Wild, imagined fences

My legs need shaving. My egg sandwich tastes bland. The coffee has gone cold, again. I can feel the lump in my throat, which prevents me from eating much these days. I can also feel the tears, on the verge, ready to spring forth at the next catastrophe. Outside, I tell myself, someday, someday it will be better, it will get easier, I will miss the chaos, the struggle; someday I will look back and laugh. But inside, inside is a growing worry doll that is holding every fear, every ‘what if’, every possible disaster and remembering every single mistake.

Perhaps I have anxiety, perhaps I am just a worrier. I hear and read more every day of mothers’ struggles to juggle it all. I hear about how to ‘let it go’, ‘live in the moment’ and balance it all. Being a well educated college graduate, from a small (expensive) liberal arts school, I know that balance is important. I also know that drive, ambition, and fortitude (along with good conections) is how to make things happen. Realistically, externally, I know these things. And I have those positive images of ‘I have survivied so far’ and ‘what doesn’t kill us makes us stronger’ and of course Nike’s ‘just do it’. But most of these don’t sink deep enough into my very sub-sub conscious mind.

There is a deep struggle I fight every day. It is the struggle of positive and negative. The struggle of am I really good enough and will I really make it through today. The end result comes out as bubbling positivity most days, though not always. I maintain the external cheerful, busy, bubbly personality trying to spread good and positive feelings to everyone. (There  are certainly down days, for sure, but mostly the positive good does win over the ‘evil’ in my internal struggle.)

Is the positive image I keep holding due to finally letting these known good vibes settle deep enough to REALLY hear them?  Perhaps a little. But the real reason I keep fighting is ten years old. The real reason has dark brown eyes, a gentle wave to her hair and a wonderful smile. The real reason is I don’t want to pass more of the anxiety, worry, self doubt and struggle down to my middle daughter.  Although she is strong, she is building fences that I too built, fences that hold her back from enjoying every moment.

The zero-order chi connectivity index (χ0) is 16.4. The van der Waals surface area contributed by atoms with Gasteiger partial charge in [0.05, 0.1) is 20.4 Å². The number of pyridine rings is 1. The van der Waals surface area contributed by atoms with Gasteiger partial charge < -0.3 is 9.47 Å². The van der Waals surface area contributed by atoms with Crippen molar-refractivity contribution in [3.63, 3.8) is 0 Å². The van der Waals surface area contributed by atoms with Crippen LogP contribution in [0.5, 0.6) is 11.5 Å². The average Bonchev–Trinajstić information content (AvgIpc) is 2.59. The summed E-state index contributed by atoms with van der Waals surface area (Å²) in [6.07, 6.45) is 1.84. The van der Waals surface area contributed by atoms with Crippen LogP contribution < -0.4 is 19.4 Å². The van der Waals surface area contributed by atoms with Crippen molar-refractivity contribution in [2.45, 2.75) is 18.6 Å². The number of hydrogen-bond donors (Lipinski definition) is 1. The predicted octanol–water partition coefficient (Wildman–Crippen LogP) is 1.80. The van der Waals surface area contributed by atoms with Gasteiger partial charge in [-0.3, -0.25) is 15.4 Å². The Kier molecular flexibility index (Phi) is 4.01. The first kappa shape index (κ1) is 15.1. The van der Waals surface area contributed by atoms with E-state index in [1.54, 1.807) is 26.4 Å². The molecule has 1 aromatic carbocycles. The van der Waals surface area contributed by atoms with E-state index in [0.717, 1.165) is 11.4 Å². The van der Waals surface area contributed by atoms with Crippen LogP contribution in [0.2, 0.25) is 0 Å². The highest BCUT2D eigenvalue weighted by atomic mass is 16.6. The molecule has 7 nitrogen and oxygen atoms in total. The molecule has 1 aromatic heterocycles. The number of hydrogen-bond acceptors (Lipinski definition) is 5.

I will fight everyday to show her how to cope with worrying that the house will be engulfed in flames upon our daily return. I will give her the tools I have lived 39 years to find. I will show her the good, the happy, the calm spots in life to take a deep breath and feel the gentle good karma pulsing through the earth. I will show her how to deconstruct those fences, let in the light and run free to explore all the wonders the world has to offer. I will help her to see nobody cares if you have hairy legs, ice coffee can be delicious, and how to let the tears flow to make room for new experiences that are beyond our wildest imaginings. 

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2 thoughts on “Wild, imagined fences

  1. Wow Kaitlin! Your writing is truly impressive! Thank you for being so candid! I wish I knew you better. You seem like such a good, good person. Much Love to you and thank you for sharing your mind.

    Like

    1. Thank you for the compliment! I find when I can make the time to sit and write, by the end of the piece I am uplifted! A wonderful feeling. Sharing also helps me to see that I am not alone in my struggles, which makes them feel less scary… 🙂

      Like

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